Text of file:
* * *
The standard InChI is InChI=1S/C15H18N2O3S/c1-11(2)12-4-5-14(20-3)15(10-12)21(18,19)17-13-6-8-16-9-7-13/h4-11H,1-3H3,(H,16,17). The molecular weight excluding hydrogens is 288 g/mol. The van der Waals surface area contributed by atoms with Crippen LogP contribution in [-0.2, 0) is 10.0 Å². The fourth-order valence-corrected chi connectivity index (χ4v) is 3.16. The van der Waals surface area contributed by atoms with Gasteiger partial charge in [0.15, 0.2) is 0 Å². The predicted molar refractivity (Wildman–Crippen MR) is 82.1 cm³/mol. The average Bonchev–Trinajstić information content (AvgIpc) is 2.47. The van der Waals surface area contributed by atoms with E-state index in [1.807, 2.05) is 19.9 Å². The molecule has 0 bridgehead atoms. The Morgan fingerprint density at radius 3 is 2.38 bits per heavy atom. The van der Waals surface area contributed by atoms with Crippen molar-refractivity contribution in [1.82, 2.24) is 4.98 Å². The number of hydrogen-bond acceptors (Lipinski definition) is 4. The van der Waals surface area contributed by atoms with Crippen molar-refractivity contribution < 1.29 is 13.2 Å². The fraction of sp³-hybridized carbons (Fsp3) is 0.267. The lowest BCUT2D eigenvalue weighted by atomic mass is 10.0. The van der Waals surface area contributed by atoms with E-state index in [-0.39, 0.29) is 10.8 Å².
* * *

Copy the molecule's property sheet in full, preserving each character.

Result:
The standard InChI is InChI=1S/C15H18N2O3S/c1-11(2)12-4-5-14(20-3)15(10-12)21(18,19)17-13-6-8-16-9-7-13/h4-11H,1-3H3,(H,16,17). The molecular weight excluding hydrogens is 288 g/mol. The van der Waals surface area contributed by atoms with Crippen LogP contribution in [-0.2, 0) is 10.0 Å². The fourth-order valence-corrected chi connectivity index (χ4v) is 3.16. The van der Waals surface area contributed by atoms with Gasteiger partial charge in [0.15, 0.2) is 0 Å². The predicted molar refractivity (Wildman–Crippen MR) is 82.1 cm³/mol. The average Bonchev–Trinajstić information content (AvgIpc) is 2.47. The van der Waals surface area contributed by atoms with E-state index in [1.807, 2.05) is 19.9 Å². The molecule has 0 bridgehead atoms. The Morgan fingerprint density at radius 3 is 2.38 bits per heavy atom. The van der Waals surface area contributed by atoms with Crippen molar-refractivity contribution in [1.82, 2.24) is 4.98 Å². The number of hydrogen-bond acceptors (Lipinski definition) is 4. The van der Waals surface area contributed by atoms with Crippen molar-refractivity contribution < 1.29 is 13.2 Å². The fraction of sp³-hybridized carbons (Fsp3) is 0.267. The lowest BCUT2D eigenvalue weighted by atomic mass is 10.0. The van der Waals surface area contributed by atoms with E-state index in [-0.39, 0.29) is 10.8 Å².